The two winners will be selected for designs in different categories—one in a gown category and another for suiting. A $1,000 award will be given to each designer, in addition to a business-oriented mentorship with Pattinson. Successful entrants will also travel to Los Angeles for the awards-season Red Carpet Green Dress Gala, for which they will dress contest ambassadors where designs will be unveiled. Prior to the gala, designers will work with Amis Cameron to learn more about sustainable fashion, in addition to participating in an internship at the atelier of Laura Basci.

“Sustainability is often sidelined in couture, therefore, when we first joined hands with RCGD in February this year to unveil an Oscars 2020 campaign, we were able to put the spotlight on sustainability on red carpets,” Weghorst explained. “With the debut of a range of eco-couture textiles, we showcased the perfect balance of the world of elegance and power of eco-couture.”

During the 2020 Academy Awards, director Elena Andreicheva accepted her Oscar for the film “Learning to Skateboard in a Warzone (if you’re a girl)” while wearing a Basci sustainable design that had been created through the RCGD initiative with Tencel Luxe.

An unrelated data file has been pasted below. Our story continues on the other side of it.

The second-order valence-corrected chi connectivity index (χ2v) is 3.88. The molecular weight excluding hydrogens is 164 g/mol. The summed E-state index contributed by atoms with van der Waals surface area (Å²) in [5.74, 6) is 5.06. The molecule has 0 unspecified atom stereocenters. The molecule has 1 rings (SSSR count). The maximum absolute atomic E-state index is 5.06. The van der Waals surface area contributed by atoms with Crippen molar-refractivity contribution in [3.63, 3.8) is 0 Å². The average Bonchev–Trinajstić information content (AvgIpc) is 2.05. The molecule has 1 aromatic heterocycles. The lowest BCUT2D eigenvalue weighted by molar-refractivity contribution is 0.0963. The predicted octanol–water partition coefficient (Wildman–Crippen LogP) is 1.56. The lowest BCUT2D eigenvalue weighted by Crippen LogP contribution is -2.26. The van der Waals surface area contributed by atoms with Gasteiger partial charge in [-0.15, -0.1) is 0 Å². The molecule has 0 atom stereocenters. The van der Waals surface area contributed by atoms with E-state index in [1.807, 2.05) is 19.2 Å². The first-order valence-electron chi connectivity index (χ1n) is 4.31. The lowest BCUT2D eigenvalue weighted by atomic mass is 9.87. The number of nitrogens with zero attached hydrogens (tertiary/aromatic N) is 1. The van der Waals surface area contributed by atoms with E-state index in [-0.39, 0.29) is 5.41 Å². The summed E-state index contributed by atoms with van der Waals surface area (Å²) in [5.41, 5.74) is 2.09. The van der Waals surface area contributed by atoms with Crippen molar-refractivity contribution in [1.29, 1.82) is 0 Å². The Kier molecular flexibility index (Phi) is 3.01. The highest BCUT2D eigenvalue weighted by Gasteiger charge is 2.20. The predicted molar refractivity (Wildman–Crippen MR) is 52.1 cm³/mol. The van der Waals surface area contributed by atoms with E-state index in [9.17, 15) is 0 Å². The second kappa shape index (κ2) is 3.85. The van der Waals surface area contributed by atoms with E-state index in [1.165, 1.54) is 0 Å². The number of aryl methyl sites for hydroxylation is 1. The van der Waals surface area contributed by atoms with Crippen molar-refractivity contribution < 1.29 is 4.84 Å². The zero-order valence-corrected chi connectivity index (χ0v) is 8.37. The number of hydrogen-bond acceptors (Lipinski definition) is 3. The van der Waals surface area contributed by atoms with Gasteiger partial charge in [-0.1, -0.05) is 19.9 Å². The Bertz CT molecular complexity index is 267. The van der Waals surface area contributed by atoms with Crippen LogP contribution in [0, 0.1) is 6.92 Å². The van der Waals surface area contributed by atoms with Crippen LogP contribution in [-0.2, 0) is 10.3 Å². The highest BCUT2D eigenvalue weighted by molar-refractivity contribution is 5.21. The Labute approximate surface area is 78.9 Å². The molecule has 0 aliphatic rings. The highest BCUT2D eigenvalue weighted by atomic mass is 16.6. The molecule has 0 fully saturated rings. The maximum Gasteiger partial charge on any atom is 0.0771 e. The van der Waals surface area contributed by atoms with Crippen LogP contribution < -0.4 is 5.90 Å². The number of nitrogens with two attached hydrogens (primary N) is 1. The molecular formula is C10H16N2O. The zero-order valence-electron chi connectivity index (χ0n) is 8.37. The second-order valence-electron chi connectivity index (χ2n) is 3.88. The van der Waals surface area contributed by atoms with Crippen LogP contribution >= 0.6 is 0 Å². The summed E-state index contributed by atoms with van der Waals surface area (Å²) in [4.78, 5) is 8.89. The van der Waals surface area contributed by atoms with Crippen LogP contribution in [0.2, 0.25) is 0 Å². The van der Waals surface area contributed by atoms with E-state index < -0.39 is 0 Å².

“The Oscars partnership is so important to us. The Academy has a long-standing place in our hearts,” Pattinson said. “They opened that platform up to us. They give us access every single year to make that statement.”

After its four-year hiatus, the competition returns to support emerging designers, but also those who make clothing, often under less-than-desirable circumstances. Due to the COVID-19 pandemic, many workers in developing countries—who are often women—have stopped working, resulting in lost wages, or must return to work in potentially unsafe conditions. Proceeds from the competition, in addition to previously outlined RCGD charitable commitments will benefit workers who are helped by services available via the Awaj Foundation and The Fifth Pillar—through Fair Wear, which aim to support garment workers.